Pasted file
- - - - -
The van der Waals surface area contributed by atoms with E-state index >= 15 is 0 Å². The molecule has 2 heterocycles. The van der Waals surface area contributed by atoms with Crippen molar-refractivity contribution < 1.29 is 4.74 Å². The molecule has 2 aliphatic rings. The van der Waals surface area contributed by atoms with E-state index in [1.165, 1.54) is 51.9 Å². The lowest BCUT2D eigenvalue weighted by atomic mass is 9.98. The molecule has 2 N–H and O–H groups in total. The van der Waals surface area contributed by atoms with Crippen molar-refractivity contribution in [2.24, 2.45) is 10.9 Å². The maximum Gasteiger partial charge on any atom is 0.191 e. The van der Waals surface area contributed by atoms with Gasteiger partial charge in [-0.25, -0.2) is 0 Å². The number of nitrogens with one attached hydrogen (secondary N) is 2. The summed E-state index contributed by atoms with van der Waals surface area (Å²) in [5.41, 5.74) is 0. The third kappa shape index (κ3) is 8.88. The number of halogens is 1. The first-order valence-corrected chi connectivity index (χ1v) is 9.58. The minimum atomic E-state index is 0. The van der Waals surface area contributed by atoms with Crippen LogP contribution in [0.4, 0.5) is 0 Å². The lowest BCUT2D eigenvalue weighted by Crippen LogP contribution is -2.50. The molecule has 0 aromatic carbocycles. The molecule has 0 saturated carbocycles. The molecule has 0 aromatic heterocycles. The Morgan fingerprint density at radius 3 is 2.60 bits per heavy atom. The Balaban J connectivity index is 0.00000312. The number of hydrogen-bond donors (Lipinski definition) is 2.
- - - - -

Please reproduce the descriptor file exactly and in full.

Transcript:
The van der Waals surface area contributed by atoms with E-state index >= 15 is 0 Å². The molecule has 2 heterocycles. The van der Waals surface area contributed by atoms with Crippen molar-refractivity contribution < 1.29 is 4.74 Å². The molecule has 2 aliphatic rings. The van der Waals surface area contributed by atoms with E-state index in [1.165, 1.54) is 51.9 Å². The lowest BCUT2D eigenvalue weighted by atomic mass is 9.98. The molecule has 2 N–H and O–H groups in total. The van der Waals surface area contributed by atoms with Crippen molar-refractivity contribution in [2.24, 2.45) is 10.9 Å². The maximum Gasteiger partial charge on any atom is 0.191 e. The van der Waals surface area contributed by atoms with Gasteiger partial charge in [-0.25, -0.2) is 0 Å². The number of nitrogens with one attached hydrogen (secondary N) is 2. The summed E-state index contributed by atoms with van der Waals surface area (Å²) in [5.41, 5.74) is 0. The third kappa shape index (κ3) is 8.88. The number of halogens is 1. The first-order valence-corrected chi connectivity index (χ1v) is 9.58. The minimum atomic E-state index is 0. The van der Waals surface area contributed by atoms with Crippen LogP contribution in [0.4, 0.5) is 0 Å². The lowest BCUT2D eigenvalue weighted by Crippen LogP contribution is -2.50. The molecule has 0 aromatic carbocycles. The molecule has 0 saturated carbocycles. The molecule has 0 aromatic heterocycles. The Morgan fingerprint density at radius 3 is 2.60 bits per heavy atom. The Balaban J connectivity index is 0.00000312. The number of hydrogen-bond donors (Lipinski definition) is 2.